Here’s something for the introverts. While on student exchange, you might find yourself making friends with strangers easily. After all, being in a new environment can make you more excited, bold, and chatty.
While it’s something you might not normally do back home, I say: Seize the opportunity!
You never know what might come out of fast friendships. It might be a free place to stay, crashing a party at a bar, or — in extremely rare but entirely possible cases — a concert ticket.
Yes, all of the above happened to me. I got to watch Coldplay perform in the UK for free — all because I started talking to a man at a farmers’ market about Ethiopian food. (Context: He happened to have a spare ticket as his sister was sick, and he thought I was “nice enough” to hang out with.)
“Oh my gawdddd we’re gonna go see Coldplay!?!” “Yes, Neo.”
7) Leaving your belongings unattended is always a bad idea, especially out of Singapore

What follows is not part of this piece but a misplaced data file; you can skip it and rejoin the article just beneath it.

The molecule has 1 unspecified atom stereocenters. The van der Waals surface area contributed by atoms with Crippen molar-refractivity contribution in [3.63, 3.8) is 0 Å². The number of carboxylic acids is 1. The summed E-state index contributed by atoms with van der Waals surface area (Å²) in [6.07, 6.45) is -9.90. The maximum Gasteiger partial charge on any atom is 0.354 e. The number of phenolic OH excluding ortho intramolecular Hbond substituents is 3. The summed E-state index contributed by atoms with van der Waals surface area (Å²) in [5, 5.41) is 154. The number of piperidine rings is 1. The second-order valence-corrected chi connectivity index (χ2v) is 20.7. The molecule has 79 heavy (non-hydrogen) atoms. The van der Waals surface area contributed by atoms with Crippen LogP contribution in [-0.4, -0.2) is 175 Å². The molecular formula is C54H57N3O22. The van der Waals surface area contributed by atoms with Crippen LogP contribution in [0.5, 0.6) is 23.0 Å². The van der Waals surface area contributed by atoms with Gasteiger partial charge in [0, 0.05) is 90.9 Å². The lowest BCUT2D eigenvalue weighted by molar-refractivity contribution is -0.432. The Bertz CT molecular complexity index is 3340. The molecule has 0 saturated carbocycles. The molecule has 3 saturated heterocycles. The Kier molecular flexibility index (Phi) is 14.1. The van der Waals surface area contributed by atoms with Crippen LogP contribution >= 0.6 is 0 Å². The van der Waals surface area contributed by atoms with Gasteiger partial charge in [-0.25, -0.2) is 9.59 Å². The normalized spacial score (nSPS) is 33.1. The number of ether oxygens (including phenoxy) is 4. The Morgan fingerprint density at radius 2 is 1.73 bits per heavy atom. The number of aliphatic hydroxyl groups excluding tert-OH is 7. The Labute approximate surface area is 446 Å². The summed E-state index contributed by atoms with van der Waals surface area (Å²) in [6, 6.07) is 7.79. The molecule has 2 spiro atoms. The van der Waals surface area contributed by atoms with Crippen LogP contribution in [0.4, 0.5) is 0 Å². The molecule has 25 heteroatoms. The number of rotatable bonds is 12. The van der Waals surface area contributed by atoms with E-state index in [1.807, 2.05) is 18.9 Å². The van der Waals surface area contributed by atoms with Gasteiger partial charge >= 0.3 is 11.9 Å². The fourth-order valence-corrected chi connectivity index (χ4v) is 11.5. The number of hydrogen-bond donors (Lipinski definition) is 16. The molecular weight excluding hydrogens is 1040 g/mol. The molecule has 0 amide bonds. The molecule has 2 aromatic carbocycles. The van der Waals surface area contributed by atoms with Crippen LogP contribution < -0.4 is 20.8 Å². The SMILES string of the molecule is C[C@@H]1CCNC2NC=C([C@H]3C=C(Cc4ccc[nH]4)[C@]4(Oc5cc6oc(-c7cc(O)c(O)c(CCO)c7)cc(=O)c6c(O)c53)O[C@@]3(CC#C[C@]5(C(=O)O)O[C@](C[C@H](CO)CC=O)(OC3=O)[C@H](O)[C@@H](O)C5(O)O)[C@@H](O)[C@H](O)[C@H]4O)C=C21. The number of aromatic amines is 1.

Photo credit: Jacob Bentzinger via Unsplash
We all know Singapore is safe (most of the time lah). You can even find valuables used to chope (Singlish for ‘reserve’) an unattended table. if your bag is unzipped, it’s likelier someone will tell you about it, than steal something.
Obviously, it isn’t always the case overseas. Pickpockets and thieves are always looking out for opportunities to swipe your stuff — and they’re crazily skilled at it.
Once, while running for a train, Jelaine‘s bag was unzipped and her wallet was stolen. Luckily, that wallet was a decoy. But imagine if it had been the real thing!
*Pro-tip: Throw off thieves like Jelaine did! To prevent your actual valuables from being stolen, plant a few decoy wallets in the most obvious places in your bag.
8) Travel fatigue is real
I look happy here, but I was anxiously rushing for my next bus to Croatia.